Letter: Protection from lawless cyclists

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Sir: In raising the greater question of how far the police should be free to decide which laws should be enforced and which should not, this correspondence has rather moved away from David Greenfield's original point (Letters, 30 March).

Every day we see cyclists riding on the pavement, switching at will between road and pavement, ignoring clear 'No Cycling' signs, and even ignoring traffic signals. These are not children or fragile old people but young and middle- aged adults, often riding at considerable speeds. We appear to have come to a situation in which cyclists, having whinged for years about being endangered by thoughtless motorists, are now demonstrating in their treatment of pedestrians exactly that lack of regard for other road users they themselves complain of, coupled with a level of blatant law-breaking that motorists would never dare to attempt.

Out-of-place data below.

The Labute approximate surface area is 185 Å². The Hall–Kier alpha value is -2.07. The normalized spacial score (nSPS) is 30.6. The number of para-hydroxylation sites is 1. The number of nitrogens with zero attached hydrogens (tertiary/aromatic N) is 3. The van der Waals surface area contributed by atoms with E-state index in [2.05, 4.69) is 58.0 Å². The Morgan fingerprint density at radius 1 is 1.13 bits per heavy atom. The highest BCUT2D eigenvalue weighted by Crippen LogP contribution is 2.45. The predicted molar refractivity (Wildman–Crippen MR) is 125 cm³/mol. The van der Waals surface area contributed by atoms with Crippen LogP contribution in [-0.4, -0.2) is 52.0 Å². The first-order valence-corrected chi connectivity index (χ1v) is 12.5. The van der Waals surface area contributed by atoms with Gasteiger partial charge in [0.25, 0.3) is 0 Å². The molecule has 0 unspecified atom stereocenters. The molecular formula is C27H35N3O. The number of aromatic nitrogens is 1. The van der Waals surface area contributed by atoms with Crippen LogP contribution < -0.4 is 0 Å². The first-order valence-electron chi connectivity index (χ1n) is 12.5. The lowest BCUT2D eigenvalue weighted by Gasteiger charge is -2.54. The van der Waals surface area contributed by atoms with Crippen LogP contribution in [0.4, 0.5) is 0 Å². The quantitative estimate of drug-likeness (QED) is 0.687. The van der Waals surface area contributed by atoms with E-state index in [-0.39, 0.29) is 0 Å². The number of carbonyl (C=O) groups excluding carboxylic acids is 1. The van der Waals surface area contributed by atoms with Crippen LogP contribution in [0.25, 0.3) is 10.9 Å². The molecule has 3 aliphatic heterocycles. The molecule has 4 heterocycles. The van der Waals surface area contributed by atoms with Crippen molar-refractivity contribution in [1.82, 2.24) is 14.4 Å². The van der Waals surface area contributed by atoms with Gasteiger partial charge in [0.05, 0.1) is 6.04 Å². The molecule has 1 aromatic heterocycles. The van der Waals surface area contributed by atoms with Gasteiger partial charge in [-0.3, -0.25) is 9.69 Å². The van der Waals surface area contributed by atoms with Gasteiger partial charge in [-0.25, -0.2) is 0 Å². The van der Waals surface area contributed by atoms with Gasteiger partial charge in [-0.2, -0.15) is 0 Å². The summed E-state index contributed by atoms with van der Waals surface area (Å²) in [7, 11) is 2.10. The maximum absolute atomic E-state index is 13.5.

If the police will not enforce the law as clearly restated in the current edition of the Highway Code, then it is not enough to ask that cyclists should have and use bells and lamps. Has the time not come for them to be required to carry licence plates and to hold third-

party insurance so that when they have run into us and drawn blood (or just forced us off the path and into the mud), we can identify them and take action against them?

Yours faithfully,



4 April